NEW YORK — The war for the hearts and minds of the Mideast is almost as fierce as the military battle.
The Bush administration certainly thinks so, as evidenced by its persistent targeting of Iraqi TV. Night after night coalition forces have tried to take out the state-run broadcaster in downtown Baghdad in hopes of severing Saddam Hussein’s most potent link to his people. So far the station has been able to dust itself off, the new blackouts in Baghdad signal that the station’s days may be numbered.
But while Iraqi TV is clearly not a beacon of freedom, nor perceived as such by most Iraqis, new — and more compelling — outlets have popped up around the region and are shaping public opinion from Riyadh to Rawalpindi.
Satcasters like Al-Jazeera, Al Arabiya, Abu Dhabi TV and LBC are beaming images of the war — including civilian casualties — to millions of Middle Easterners.
Although Al-Jazeera, the brashest of the lot, may have been tasteless in its recent airing of footage of American POWs and dead soldiers, there is no denying that a freer form of journalism has taken root in the area — and it should be encouraged.
If America really wants to “liberate” Iraq and support democratic regimes throughout the region, then it must also tolerate a less-hampered press in that region.
After all, fundamental to any true democracy is defending the rights of those who disagree with us. That, unfortunately, is a principle oft dispensed with in time of war.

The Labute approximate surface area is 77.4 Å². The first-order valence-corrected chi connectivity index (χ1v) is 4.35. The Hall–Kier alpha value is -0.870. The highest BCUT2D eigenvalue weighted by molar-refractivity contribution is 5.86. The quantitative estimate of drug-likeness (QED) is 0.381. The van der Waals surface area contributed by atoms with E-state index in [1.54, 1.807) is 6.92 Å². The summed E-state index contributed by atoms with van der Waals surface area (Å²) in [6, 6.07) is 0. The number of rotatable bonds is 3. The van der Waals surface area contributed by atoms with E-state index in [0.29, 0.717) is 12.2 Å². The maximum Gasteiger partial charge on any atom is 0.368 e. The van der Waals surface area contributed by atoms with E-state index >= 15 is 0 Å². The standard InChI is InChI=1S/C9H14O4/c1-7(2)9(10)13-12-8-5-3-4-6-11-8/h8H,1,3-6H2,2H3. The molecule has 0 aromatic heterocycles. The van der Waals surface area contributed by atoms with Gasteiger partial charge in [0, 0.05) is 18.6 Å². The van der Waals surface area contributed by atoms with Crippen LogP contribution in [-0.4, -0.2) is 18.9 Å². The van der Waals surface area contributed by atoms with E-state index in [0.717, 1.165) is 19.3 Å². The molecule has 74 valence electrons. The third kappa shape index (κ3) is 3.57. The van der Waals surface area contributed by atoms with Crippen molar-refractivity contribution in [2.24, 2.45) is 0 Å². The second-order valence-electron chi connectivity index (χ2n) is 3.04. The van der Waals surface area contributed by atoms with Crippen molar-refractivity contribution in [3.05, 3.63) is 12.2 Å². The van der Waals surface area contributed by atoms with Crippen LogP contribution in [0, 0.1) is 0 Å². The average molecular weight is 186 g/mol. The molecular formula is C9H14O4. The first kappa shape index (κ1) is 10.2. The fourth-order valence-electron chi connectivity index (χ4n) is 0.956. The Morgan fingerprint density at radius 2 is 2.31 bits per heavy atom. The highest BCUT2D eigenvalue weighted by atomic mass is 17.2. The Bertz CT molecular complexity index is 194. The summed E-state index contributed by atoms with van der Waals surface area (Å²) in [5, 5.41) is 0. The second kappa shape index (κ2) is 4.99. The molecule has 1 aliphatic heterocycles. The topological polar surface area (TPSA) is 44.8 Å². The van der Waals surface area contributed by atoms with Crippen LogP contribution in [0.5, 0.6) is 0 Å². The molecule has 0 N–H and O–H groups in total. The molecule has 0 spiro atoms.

In any case, watching the thoughtful analyses of certain journalists associated with these fledgling services — like Al Jazeera’s Omar Al Issawi or Abu Dhabi’s Jazim Al Azzawi — I am definitely more hopeful about the long-term prospects for the region.
In the near term, it’s bracing to see that the American nets and round-the-clock cable newsies, including their embedded reporters, have to measure themselves against, or jostle with or otherwise counter, reports from their sometimes better-placed or better-sourced Arab satcast brethren, especially in Baghdad itself.
This can’t but be more eye-opening for all concerned — and provide for a more comprehensive historical record of this conflict than was available of the 1991 Gulf War.
Thus I can’t help but think it was shortsighted to ban Al-Jazeera reporters from the New York Stock Exchange recently and to freeze others out of briefings at U.S. Central Command in Qatar because of their ill-advised images or their lines of questioning.
To the extent that the American public is exposed to the very different perspective of commentators who can shed light on what the Iraqis and the Arab Street are thinking, the better for us all.